This all led to a strange sense of disorientation after I’d been playing for while. At no point did I really understand what I was doing, why I was doing it, or if my character even understood what was happening, but I knew that if I kept bumping into walls enough, I would get through. As the game progresses, it makes less and less sense, but also tends to funnel you more toward inevitable progress. It feels in a way like that’s what the game is about — constricting you and stripping you of your agency little by little while forcing you to carry out indecipherable tasks with unknowable outcomes — but it’s hard to say whether that’s anything more than my own caffeine-poisoned reading after powering through it in one afternoon. Any coherent interpretation I can come up with seems to be contradicted by some element of the game.

It should be clear that I didn’t walk away with a very positive impression of Vane. It underuses its most interesting ideas and manages to feel both meandering and restrictive. But on the other hand, I’ve played through it twice in two days, and spent the rest of my time thinking about it. There is a lot to like about Vane, or at least a lot that’s so strange that it deserves to be seen. The score, for one, is phenomenal. Pulsing, unnerving synth tracks kick in from time to time to underscore big events, though the music is used far too sparingly. Visually, it’s borderline indescribable. Whatever you think of screenshots of this game, it’s a whole different thing to see in motion. Even as I was disappointed with the game in its later stages, its art style kept evolving, getting better with each passing moment. While I was frustrated by the game as a whole, it’s flecked with tiny moments of nearly transcendental joy and wonder. Soaring as the bird through open desert in the first part of Vane is a thrill that I could see myself booting the game up just to experience for a few minutes at a time for years.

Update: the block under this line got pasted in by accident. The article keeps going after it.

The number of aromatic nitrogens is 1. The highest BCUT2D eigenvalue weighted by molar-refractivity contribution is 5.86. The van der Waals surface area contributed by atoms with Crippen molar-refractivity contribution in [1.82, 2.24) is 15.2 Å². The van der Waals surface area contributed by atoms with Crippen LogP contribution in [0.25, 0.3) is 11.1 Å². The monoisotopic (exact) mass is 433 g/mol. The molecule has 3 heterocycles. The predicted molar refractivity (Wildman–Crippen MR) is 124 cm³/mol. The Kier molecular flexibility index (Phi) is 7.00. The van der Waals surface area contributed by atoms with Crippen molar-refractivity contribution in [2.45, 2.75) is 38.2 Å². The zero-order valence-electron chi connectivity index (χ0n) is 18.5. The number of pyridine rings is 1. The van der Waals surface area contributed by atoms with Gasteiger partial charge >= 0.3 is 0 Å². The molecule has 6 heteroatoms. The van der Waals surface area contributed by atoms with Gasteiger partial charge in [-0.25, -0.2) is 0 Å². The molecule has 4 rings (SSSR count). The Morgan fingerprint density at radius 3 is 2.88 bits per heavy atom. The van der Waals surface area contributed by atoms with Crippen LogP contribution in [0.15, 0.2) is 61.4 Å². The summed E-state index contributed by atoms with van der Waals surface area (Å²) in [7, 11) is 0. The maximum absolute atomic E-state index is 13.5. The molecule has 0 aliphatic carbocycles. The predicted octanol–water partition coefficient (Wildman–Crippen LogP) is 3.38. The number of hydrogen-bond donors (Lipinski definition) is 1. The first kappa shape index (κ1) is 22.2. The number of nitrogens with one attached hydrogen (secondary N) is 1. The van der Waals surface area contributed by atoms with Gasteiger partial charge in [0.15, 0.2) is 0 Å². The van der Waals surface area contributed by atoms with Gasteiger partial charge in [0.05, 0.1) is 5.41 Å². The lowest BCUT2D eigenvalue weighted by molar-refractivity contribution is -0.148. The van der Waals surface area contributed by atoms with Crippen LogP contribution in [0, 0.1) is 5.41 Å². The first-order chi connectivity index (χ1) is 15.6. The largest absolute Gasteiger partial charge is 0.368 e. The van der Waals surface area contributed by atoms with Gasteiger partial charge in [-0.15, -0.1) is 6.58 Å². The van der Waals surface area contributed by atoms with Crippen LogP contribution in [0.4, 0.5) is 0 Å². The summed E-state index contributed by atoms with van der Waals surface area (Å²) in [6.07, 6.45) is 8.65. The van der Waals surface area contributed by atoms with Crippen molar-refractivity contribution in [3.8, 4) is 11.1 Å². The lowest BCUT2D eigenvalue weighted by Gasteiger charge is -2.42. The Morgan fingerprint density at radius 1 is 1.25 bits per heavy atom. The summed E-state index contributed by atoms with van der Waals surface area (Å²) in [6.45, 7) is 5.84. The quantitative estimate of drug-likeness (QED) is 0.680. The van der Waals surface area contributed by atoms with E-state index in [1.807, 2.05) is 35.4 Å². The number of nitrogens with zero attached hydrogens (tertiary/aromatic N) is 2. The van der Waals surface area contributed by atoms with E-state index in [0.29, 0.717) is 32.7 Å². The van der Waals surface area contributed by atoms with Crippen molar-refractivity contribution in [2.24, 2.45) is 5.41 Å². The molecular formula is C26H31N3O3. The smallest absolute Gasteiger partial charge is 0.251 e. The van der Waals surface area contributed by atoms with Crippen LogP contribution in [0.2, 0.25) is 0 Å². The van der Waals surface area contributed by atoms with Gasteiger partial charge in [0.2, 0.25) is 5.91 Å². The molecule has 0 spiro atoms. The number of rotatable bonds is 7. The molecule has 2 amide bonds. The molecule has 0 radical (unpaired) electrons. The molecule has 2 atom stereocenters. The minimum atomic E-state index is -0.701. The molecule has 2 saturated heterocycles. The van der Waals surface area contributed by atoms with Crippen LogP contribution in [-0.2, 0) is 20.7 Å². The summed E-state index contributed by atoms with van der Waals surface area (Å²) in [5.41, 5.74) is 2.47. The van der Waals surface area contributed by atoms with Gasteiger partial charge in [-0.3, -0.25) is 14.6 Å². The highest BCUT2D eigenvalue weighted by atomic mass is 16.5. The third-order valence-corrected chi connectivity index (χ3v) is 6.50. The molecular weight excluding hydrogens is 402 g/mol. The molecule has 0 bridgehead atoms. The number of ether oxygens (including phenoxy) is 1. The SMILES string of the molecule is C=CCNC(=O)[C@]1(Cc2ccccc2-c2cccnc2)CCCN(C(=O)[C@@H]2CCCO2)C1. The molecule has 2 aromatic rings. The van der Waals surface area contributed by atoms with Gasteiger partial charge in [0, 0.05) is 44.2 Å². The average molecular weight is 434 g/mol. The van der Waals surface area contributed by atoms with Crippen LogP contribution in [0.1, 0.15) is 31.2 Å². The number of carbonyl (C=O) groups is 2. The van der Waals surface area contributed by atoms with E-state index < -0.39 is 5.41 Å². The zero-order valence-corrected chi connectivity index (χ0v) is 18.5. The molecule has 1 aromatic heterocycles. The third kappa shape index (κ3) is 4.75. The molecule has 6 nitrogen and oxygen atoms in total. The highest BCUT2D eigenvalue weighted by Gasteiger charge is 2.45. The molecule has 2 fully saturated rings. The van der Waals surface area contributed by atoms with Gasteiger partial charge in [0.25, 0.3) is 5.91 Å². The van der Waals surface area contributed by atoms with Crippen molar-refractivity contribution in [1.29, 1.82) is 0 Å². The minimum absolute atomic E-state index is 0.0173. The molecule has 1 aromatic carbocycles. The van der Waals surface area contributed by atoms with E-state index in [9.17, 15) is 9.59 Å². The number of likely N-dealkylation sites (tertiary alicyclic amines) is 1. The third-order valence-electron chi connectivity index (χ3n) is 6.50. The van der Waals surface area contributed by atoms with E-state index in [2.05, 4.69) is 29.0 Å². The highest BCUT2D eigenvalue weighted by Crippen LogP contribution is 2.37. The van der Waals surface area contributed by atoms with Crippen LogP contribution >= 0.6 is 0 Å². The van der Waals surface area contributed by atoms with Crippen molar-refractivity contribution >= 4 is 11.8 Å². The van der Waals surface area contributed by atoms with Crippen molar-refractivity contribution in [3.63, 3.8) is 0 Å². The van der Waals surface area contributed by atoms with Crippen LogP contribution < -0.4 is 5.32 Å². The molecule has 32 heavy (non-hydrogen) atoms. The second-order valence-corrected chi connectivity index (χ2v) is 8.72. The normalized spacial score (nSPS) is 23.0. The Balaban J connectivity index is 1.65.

More than I enjoyed any one element of Vane, though, I admired its ambition. Vane makes a lot of risky, unintuitive choices, and whether they all pay off or not, they’re certainly interesting. It’s idiosyncratic and bold, its gameplay is utterly unique, and it prizes atmosphere and emotion over all else. In both its mechanics and story (as much as it has one), it completely eschews common tropes, and never takes the easy route. Even when I found the game boring or directionless, it was consistently experimenting with things that I’ve never seen a game do before. And to me, that makes it worth more than 100 of the best tower-climbing collect-a-thons or immersive depictions of real wars. I wouldn’t call Vane a success, but I want more games like it to be made.

60

Alright

Vane

Review Guidelines

Vane lets players shift from the form of a bird to a child as they explore a strange, hallucinatory world set to a fantastic synth soundtrack. But what starts as a liberating flight through a vast desert eventually devolves into a linear trek through cramped corridors. Vane is a strange, haunting game that deserves attention, but it abandons its most interesting ideas too early on.

A committed indoor kid, Bryan moved from Pittsburgh to Los Angeles for a prettier landscape to ignore. He can be lured outside with promises of taco trucks and film festivals, and enjoys trawling through used book stores for works on the occult. Bryan has been gaming since the SNES era and is a sucker for good pixel art.
To Top